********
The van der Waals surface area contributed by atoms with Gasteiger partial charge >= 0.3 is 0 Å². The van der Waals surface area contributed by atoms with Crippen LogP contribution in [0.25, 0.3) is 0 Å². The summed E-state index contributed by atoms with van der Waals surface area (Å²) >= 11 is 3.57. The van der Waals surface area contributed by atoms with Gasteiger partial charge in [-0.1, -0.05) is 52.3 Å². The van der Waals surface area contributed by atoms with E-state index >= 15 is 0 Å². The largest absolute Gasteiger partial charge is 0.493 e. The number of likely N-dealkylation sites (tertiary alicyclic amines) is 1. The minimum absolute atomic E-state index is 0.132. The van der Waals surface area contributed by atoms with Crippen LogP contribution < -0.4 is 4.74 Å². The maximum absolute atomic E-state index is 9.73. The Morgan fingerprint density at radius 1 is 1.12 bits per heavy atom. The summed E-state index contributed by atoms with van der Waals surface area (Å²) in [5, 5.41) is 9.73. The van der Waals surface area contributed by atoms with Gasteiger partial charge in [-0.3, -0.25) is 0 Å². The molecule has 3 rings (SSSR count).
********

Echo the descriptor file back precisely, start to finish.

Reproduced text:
The van der Waals surface area contributed by atoms with Gasteiger partial charge >= 0.3 is 0 Å². The van der Waals surface area contributed by atoms with Crippen LogP contribution in [0.25, 0.3) is 0 Å². The summed E-state index contributed by atoms with van der Waals surface area (Å²) >= 11 is 3.57. The van der Waals surface area contributed by atoms with Gasteiger partial charge in [-0.1, -0.05) is 52.3 Å². The van der Waals surface area contributed by atoms with E-state index >= 15 is 0 Å². The largest absolute Gasteiger partial charge is 0.493 e. The number of likely N-dealkylation sites (tertiary alicyclic amines) is 1. The minimum absolute atomic E-state index is 0.132. The van der Waals surface area contributed by atoms with Crippen LogP contribution < -0.4 is 4.74 Å². The maximum absolute atomic E-state index is 9.73. The Morgan fingerprint density at radius 1 is 1.12 bits per heavy atom. The summed E-state index contributed by atoms with van der Waals surface area (Å²) in [5, 5.41) is 9.73. The van der Waals surface area contributed by atoms with Gasteiger partial charge in [-0.3, -0.25) is 0 Å². The molecule has 3 rings (SSSR count).